What should I do if I get underballed in volleyball and my arm hurts due to internal bleeding?

Internal bleeding and pain in the arm caused by under-receiving in volleyball is one of the most common injuries that can occur while playing volleyball.

Appropriate first aid and subsequent care are important to improve this situation. Here are some ways to relieve pain and internal bleeding.



What to do if your arm hurts from internal bleeding due to wearing it too much


1. First aid treatment (RICE treatment)


  1. Rest: Resting the injured arm is the first priority. If you use it forcibly, your symptoms may worsen.
  2. Ice: Applying an ice pack or cold pack to the injured area can reduce inflammation and relieve pain. Repeat every hour or so for 15 to 20 minutes. Please wrap it with a towel etc. to avoid direct contact with your skin.
  3. Compression: Applies moderate pressure to the arm to reduce swelling. However, be careful not to tighten it too much.
  4. Elevation: Keeping the injured arm above the level of the heart can help reduce swelling. If you experience pain, it may be a good idea to support your arm using a cushion.


2. Pain management


  • Using pain medication: Nonsteroidal anti-inflammatory drugs (NSAIDs) may be used to relieve pain, as directed by your doctor.
  • Warm compresses: After the internal bleeding has subsided, it may be helpful to use a warm compress to relieve muscle tension.


3. Recovery support


  • Light stretches and exercises: Once the pain subsides, begin light stretches and exercises to regain movement in your arm. However, avoid movements that cause pain and gradually increase the load.
  • Rehabilitation: An appropriate rehabilitation program supports the recovery of muscle function. Proceed with advice from experts.


4. Doctor’s examination


  • If your symptoms are severe or there is no improvement, consult your doctor. Appropriate diagnosis and treatment may be required.


5. Prevention


  • Improve your technique: Review your under-receiving technique and receive the ball with proper form to reduce your risk of injury.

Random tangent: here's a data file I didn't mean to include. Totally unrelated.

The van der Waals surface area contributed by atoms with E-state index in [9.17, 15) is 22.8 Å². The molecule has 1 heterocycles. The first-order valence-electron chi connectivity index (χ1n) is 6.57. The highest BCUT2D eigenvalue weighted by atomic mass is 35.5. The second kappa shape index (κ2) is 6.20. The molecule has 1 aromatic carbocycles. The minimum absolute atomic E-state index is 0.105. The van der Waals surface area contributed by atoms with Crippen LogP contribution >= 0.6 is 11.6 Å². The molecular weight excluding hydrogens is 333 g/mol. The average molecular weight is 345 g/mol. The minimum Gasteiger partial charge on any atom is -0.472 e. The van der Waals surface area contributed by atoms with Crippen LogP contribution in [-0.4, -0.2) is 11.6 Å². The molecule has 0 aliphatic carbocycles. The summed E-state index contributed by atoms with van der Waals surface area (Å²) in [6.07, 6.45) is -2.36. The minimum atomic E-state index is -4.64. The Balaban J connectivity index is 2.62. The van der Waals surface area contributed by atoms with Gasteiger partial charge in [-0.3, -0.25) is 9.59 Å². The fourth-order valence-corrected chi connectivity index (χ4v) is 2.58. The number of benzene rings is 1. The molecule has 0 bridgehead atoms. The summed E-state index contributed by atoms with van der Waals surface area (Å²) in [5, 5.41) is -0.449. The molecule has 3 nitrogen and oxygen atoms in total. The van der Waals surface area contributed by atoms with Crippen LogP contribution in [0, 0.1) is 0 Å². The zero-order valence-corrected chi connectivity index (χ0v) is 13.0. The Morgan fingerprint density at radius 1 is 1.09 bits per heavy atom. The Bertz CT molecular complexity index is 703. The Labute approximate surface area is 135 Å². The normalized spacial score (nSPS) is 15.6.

• Use protectors: Arm protectors can help protect your arms from bruising and internal bleeding.



If your arm hurts due to internal bleeding, you can expect improvement with appropriate treatment and time-consuming care.

If you feel pain, don’t push yourself too hard and take proper rest and care.






My arm is bleeding internally, but I can’t stop practicing!


It is difficult to be unable to take time off from practice, but if you continue to practice volleyball while suffering from internal bleeding and pain in your arm, please keep the following points in mind.

However, the most important thing is to seek medical attention as soon as possible.


1. Use protection

  • Support equipment: Wear protective equipment such as arm sleeves and elbow pads to protect your arm from internal bleeding. This will help cushion the direct impact and prevent further damage.


2. Minimize pain

  • Cooling: Use a cooling pack before and after practice to relieve pain and swelling. Wrap the cooling pack in a cloth to avoid applying it directly to your skin.
  • Mitigation: While practicing, avoid painful movements and limit your activities to pain-free ranges.


3. Adjust your practice content

  • Non-contact drills: Focus on non-contact drills to deepen your understanding of techniques and tactics rather than the actual play. Examples include positioning, learning game strategies, and video analysis.